On clear days you can see for what seems like thousands of miles, Seeing the continent in the distance, from where it meets the ice shelf that we are sat on, rising up hundreds of meters towards the antarctic plateau. Or sometimes seeing mountains and icebergs hundreds of feet tall on the horizon – none of which are really there, just reflections shining in the distance.  The weather does strange things down here. Sun-dogs, halos, columns of light can just appear in the sky. One minute you might be able to see everything in perfect clarity and then the next the contrast will go and everything looks white. Contrast is a hard one to explain, looking at the ice with perfect contrast you can see every bump and ridge in the ice all around you, you can see footprints or vehicle tracks and see the little ice crystals glinting in the sun. When the contrast goes this detail all goes with it. You can be riding along on a skidoo and not know you are moving because the ground all around you is perfectly still and white, like a piece of A4 paper. This can be quite a hazard moving around. You can drive into a ditch or snow drift without even seeing it if you’re not careful. (I’ve not done the ditch, or worse a crevasse, yet, but I did drive straight into a snow drift and had to dig myself out!). When stood at the top of the steps at the entrance to the base, or just looking out of the bedroom window when it’s like this then it’s like you’re looking out of the window of some giant aircraft, staring out across what, now, doesn’t look like land at all, but instead looks like gently shifting clouds. If it’s a cloudy day then there is no horizon at all, just you and the base floating above and inside brilliant white clouds. When the sky is clear then the horizon becomes indistinct, with the blue of the sky smudged into the white of the ice like a water-colour painting. Sometimes the sky, or bits of cloud will turn iridescent, a cloud will appear for a moment  with the look of oil in water, with the colours of the spectrum slightly mixed but all present, like the cloud liked the idea of a rainbow but didn’t like the stripes.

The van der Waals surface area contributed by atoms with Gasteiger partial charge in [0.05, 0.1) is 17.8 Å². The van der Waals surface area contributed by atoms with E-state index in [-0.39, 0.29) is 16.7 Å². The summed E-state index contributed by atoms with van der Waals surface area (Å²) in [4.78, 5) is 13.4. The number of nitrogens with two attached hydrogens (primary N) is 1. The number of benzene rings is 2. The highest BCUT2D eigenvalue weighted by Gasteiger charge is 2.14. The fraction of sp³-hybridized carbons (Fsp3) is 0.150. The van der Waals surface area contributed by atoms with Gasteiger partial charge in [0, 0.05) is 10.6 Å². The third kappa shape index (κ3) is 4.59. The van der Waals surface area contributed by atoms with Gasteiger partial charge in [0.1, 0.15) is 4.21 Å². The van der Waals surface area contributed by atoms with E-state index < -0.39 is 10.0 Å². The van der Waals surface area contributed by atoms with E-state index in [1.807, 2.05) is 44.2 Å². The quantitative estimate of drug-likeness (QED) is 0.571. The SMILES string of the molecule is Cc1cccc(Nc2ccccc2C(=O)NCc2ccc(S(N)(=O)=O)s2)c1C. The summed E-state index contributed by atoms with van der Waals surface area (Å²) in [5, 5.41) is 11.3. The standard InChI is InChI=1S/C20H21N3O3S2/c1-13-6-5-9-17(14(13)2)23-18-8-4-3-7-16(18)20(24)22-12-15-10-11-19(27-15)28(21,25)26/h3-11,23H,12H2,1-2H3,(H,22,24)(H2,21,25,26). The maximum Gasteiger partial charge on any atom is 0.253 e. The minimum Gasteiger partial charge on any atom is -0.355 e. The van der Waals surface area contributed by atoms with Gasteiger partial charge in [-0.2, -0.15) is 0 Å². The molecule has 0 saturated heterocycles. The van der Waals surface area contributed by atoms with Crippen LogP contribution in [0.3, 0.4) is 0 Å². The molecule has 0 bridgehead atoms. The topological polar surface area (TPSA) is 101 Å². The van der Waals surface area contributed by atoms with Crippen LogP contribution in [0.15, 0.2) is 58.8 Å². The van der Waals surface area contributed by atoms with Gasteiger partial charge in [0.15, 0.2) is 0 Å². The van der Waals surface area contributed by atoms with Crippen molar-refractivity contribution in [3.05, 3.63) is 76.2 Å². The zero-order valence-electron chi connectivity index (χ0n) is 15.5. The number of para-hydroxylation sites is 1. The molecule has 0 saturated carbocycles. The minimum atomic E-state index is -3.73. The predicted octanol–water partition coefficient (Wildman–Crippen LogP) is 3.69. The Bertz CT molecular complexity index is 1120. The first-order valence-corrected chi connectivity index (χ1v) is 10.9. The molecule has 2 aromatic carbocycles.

Lack of contrast is not the same as lack of visibility, you can see for miles but you just can’t distinguish anything. When the visibility goes you just can’t see at all. This is when the wind gets up, or snow comes and the air is just full of ice and snow. You can see a few metres in front of you but that’s about it, this is the time to stay inside, be it on base or in a tent. One false move or step away from safety and you might never find where you want to be again. But again, watching this, as dangerous as it can be, is pretty amazing. I’ll spare you the shots of a white-out though,  there’s not much to see! This is what it looks like when it calms down a bit though.